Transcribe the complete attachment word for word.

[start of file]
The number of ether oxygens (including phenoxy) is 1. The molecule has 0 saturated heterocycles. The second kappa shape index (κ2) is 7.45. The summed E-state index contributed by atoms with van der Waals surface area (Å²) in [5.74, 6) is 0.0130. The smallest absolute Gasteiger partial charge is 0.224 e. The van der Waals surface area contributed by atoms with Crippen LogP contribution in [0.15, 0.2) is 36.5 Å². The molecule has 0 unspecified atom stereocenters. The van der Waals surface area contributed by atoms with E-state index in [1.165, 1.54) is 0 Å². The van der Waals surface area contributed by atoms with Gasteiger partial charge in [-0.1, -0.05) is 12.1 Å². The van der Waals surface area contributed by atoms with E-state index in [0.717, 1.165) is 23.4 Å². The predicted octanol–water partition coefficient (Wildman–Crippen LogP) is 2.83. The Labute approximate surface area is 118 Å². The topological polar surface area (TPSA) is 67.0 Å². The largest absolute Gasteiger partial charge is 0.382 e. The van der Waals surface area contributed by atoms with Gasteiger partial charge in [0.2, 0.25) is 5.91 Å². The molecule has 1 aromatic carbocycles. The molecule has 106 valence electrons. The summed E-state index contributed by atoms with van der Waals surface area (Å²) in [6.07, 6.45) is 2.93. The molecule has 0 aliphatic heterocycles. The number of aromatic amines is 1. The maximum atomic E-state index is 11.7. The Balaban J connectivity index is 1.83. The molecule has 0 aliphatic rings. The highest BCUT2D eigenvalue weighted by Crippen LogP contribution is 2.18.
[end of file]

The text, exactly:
The number of ether oxygens (including phenoxy) is 1. The molecule has 0 saturated heterocycles. The second kappa shape index (κ2) is 7.45. The summed E-state index contributed by atoms with van der Waals surface area (Å²) in [5.74, 6) is 0.0130. The smallest absolute Gasteiger partial charge is 0.224 e. The van der Waals surface area contributed by atoms with Crippen LogP contribution in [0.15, 0.2) is 36.5 Å². The molecule has 0 unspecified atom stereocenters. The van der Waals surface area contributed by atoms with E-state index in [1.165, 1.54) is 0 Å². The van der Waals surface area contributed by atoms with Gasteiger partial charge in [-0.1, -0.05) is 12.1 Å². The van der Waals surface area contributed by atoms with E-state index in [0.717, 1.165) is 23.4 Å². The predicted octanol–water partition coefficient (Wildman–Crippen LogP) is 2.83. The Labute approximate surface area is 118 Å². The topological polar surface area (TPSA) is 67.0 Å². The largest absolute Gasteiger partial charge is 0.382 e. The van der Waals surface area contributed by atoms with Gasteiger partial charge in [0.2, 0.25) is 5.91 Å². The molecule has 1 aromatic carbocycles. The molecule has 106 valence electrons. The summed E-state index contributed by atoms with van der Waals surface area (Å²) in [6.07, 6.45) is 2.93. The molecule has 0 aliphatic heterocycles. The number of aromatic amines is 1. The maximum atomic E-state index is 11.7. The Balaban J connectivity index is 1.83. The molecule has 0 aliphatic rings. The highest BCUT2D eigenvalue weighted by Crippen LogP contribution is 2.18.